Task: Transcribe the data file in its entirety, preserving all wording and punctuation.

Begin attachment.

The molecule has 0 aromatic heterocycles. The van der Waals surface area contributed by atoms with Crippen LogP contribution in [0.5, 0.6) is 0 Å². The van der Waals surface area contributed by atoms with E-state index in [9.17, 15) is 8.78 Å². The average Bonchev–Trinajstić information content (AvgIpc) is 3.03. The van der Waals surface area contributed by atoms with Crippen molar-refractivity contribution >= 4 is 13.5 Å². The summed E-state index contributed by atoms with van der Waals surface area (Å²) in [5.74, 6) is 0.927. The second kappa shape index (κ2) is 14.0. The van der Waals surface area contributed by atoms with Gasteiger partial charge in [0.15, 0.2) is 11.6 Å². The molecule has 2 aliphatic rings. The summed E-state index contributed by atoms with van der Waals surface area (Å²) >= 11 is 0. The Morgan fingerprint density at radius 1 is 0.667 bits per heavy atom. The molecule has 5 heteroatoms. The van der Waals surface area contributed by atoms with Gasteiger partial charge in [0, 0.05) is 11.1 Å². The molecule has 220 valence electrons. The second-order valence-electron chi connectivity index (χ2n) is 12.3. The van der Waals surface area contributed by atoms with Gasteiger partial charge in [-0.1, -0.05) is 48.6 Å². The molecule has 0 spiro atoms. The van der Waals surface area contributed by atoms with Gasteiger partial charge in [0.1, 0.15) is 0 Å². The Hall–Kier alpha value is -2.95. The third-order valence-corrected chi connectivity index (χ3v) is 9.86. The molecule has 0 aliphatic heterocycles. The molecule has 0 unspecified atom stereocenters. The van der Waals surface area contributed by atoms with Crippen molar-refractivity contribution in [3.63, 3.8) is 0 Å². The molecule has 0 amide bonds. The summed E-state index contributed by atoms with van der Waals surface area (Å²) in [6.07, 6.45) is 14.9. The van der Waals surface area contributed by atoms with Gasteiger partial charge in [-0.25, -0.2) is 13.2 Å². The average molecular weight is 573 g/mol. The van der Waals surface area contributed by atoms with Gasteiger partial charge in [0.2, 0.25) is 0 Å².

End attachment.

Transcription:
The molecule has 0 aromatic heterocycles. The van der Waals surface area contributed by atoms with Crippen LogP contribution in [0.5, 0.6) is 0 Å². The van der Waals surface area contributed by atoms with E-state index in [9.17, 15) is 8.78 Å². The average Bonchev–Trinajstić information content (AvgIpc) is 3.03. The van der Waals surface area contributed by atoms with Crippen molar-refractivity contribution >= 4 is 13.5 Å². The summed E-state index contributed by atoms with van der Waals surface area (Å²) in [5.74, 6) is 0.927. The second kappa shape index (κ2) is 14.0. The van der Waals surface area contributed by atoms with Gasteiger partial charge in [0.15, 0.2) is 11.6 Å². The molecule has 2 aliphatic rings. The summed E-state index contributed by atoms with van der Waals surface area (Å²) >= 11 is 0. The Morgan fingerprint density at radius 1 is 0.667 bits per heavy atom. The molecule has 5 heteroatoms. The van der Waals surface area contributed by atoms with Gasteiger partial charge in [0, 0.05) is 11.1 Å². The molecule has 220 valence electrons. The second-order valence-electron chi connectivity index (χ2n) is 12.3. The van der Waals surface area contributed by atoms with Gasteiger partial charge in [-0.1, -0.05) is 48.6 Å². The molecule has 0 spiro atoms. The van der Waals surface area contributed by atoms with Gasteiger partial charge in [0.1, 0.15) is 0 Å². The Hall–Kier alpha value is -2.95. The third-order valence-corrected chi connectivity index (χ3v) is 9.86. The molecule has 0 aliphatic heterocycles. The molecule has 0 unspecified atom stereocenters. The van der Waals surface area contributed by atoms with Crippen molar-refractivity contribution in [3.63, 3.8) is 0 Å². The molecule has 0 amide bonds. The summed E-state index contributed by atoms with van der Waals surface area (Å²) in [6.07, 6.45) is 14.9. The van der Waals surface area contributed by atoms with Gasteiger partial charge in [-0.25, -0.2) is 13.2 Å². The average molecular weight is 573 g/mol. The van der Waals surface area contributed by atoms with Gasteiger partial charge in [0.2, 0.25) is 0 Å².